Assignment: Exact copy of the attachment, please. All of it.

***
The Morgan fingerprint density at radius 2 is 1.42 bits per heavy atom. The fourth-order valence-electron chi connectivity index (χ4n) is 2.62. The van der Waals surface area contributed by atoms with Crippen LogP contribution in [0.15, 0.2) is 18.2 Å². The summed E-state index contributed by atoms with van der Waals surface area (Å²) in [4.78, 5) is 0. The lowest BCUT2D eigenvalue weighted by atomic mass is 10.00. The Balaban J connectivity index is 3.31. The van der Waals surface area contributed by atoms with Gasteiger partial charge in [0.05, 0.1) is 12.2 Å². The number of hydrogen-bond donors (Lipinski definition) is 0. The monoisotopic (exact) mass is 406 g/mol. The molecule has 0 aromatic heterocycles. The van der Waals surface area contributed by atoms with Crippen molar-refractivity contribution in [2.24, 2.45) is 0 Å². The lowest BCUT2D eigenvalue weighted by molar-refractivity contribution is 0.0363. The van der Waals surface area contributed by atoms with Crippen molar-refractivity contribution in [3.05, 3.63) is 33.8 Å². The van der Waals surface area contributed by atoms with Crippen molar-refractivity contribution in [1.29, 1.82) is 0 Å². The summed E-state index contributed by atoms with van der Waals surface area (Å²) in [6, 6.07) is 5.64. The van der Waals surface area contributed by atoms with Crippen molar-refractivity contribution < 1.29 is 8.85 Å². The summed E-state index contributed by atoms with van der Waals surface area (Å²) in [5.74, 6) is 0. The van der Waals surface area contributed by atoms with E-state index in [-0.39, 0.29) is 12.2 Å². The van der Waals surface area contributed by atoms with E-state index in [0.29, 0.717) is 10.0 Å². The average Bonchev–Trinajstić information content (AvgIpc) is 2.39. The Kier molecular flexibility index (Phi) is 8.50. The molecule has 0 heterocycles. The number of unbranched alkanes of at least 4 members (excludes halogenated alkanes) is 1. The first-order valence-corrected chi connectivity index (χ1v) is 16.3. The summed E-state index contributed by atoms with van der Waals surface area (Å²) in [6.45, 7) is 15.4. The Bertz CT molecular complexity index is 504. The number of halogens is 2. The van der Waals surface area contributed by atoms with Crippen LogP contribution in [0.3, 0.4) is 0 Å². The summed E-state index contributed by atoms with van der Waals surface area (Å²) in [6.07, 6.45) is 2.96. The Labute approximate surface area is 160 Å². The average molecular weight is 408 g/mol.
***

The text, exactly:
The Morgan fingerprint density at radius 2 is 1.42 bits per heavy atom. The fourth-order valence-electron chi connectivity index (χ4n) is 2.62. The van der Waals surface area contributed by atoms with Crippen LogP contribution in [0.15, 0.2) is 18.2 Å². The summed E-state index contributed by atoms with van der Waals surface area (Å²) in [4.78, 5) is 0. The lowest BCUT2D eigenvalue weighted by atomic mass is 10.00. The Balaban J connectivity index is 3.31. The van der Waals surface area contributed by atoms with Gasteiger partial charge in [0.05, 0.1) is 12.2 Å². The number of hydrogen-bond donors (Lipinski definition) is 0. The monoisotopic (exact) mass is 406 g/mol. The molecule has 0 aromatic heterocycles. The van der Waals surface area contributed by atoms with Crippen molar-refractivity contribution in [2.24, 2.45) is 0 Å². The lowest BCUT2D eigenvalue weighted by molar-refractivity contribution is 0.0363. The van der Waals surface area contributed by atoms with Crippen molar-refractivity contribution in [3.05, 3.63) is 33.8 Å². The van der Waals surface area contributed by atoms with Crippen molar-refractivity contribution in [1.29, 1.82) is 0 Å². The summed E-state index contributed by atoms with van der Waals surface area (Å²) in [6, 6.07) is 5.64. The van der Waals surface area contributed by atoms with Crippen molar-refractivity contribution < 1.29 is 8.85 Å². The summed E-state index contributed by atoms with van der Waals surface area (Å²) in [5.74, 6) is 0. The van der Waals surface area contributed by atoms with E-state index in [-0.39, 0.29) is 12.2 Å². The van der Waals surface area contributed by atoms with E-state index in [0.29, 0.717) is 10.0 Å². The average Bonchev–Trinajstić information content (AvgIpc) is 2.39. The Kier molecular flexibility index (Phi) is 8.50. The molecule has 0 heterocycles. The number of unbranched alkanes of at least 4 members (excludes halogenated alkanes) is 1. The first-order valence-corrected chi connectivity index (χ1v) is 16.3. The summed E-state index contributed by atoms with van der Waals surface area (Å²) in [6.45, 7) is 15.4. The Bertz CT molecular complexity index is 504. The number of halogens is 2. The van der Waals surface area contributed by atoms with Crippen LogP contribution in [0.3, 0.4) is 0 Å². The summed E-state index contributed by atoms with van der Waals surface area (Å²) in [6.07, 6.45) is 2.96. The Labute approximate surface area is 160 Å². The average molecular weight is 408 g/mol.